HealthcareNarcotics in Kenya

Joyce ObuyaOctober 5, 202253911 min
Source:pexels

Recreational drug use is a drug taken on an occasional basis for enjoyment. In Kenya it is common among men, women, and youth from both rural and urban environments. The drugs reported to have been used are cigarettes, tobacco, shisha, packaged alcohol, chang’aa, hashish, bhang, cocaine, heroin, khat, inhalants, prescription drugs (sedatives or sleeping pills, morphine, codeine, pethidine), and synthetic drugs e.g amphetamine, hallucinogens, mandrax.

In the last few  years, recreational drug use has led to a series of abuse which can be traced to several causes which include regularized homophobia and social stigma, poor parenting and poverty, and peer pressure. Examples of the major effects are violence, utilization of health-care services, greater risk of contracting HIV, chemical dependence, and social stigma. Local communities and the national government have made attempts to address these issues.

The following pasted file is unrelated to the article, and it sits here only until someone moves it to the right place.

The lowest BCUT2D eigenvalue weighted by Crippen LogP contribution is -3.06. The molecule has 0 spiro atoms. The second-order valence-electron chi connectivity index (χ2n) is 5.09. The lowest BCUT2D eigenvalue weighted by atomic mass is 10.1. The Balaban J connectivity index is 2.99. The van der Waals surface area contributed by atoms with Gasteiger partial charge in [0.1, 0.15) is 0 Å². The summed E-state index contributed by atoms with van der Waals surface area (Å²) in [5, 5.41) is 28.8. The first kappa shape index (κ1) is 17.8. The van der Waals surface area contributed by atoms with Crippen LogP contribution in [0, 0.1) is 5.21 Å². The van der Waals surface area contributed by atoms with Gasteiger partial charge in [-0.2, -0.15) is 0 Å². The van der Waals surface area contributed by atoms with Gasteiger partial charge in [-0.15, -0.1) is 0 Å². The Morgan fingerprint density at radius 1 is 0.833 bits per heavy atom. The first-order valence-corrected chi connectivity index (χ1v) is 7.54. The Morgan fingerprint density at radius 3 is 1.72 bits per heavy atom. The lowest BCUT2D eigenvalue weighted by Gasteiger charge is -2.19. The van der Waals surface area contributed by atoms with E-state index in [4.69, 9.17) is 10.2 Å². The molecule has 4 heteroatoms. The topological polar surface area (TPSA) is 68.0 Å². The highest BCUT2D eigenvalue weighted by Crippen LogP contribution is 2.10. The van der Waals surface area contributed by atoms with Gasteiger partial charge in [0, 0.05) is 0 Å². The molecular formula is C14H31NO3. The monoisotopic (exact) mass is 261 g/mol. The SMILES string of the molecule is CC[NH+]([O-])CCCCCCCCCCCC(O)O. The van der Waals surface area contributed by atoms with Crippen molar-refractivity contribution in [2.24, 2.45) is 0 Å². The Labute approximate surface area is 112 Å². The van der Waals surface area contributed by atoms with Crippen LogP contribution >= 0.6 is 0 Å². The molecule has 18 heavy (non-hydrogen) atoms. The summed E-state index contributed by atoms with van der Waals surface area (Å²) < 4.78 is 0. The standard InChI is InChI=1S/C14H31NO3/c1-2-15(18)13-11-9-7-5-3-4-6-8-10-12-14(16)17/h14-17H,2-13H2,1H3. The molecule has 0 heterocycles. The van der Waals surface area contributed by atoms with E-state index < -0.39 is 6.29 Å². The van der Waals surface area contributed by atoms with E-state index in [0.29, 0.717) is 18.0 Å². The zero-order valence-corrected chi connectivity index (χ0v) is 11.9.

In pre-colonial times, for example, the Kenyan society allowed  drug use such as alcohol consumption only during cultural activities. The right to use drugs including alcohol was entirely enjoyed by the male elders within Kenyan communities. Youth and women, nonetheless, were prohibited from such functions. Before colonialism, Kenyans consumed alcoholic drinks such as chang’aa and toivo. They also chewed, smoked, or inhaled tobacco leaves, khat leaves, and marijuana leaves.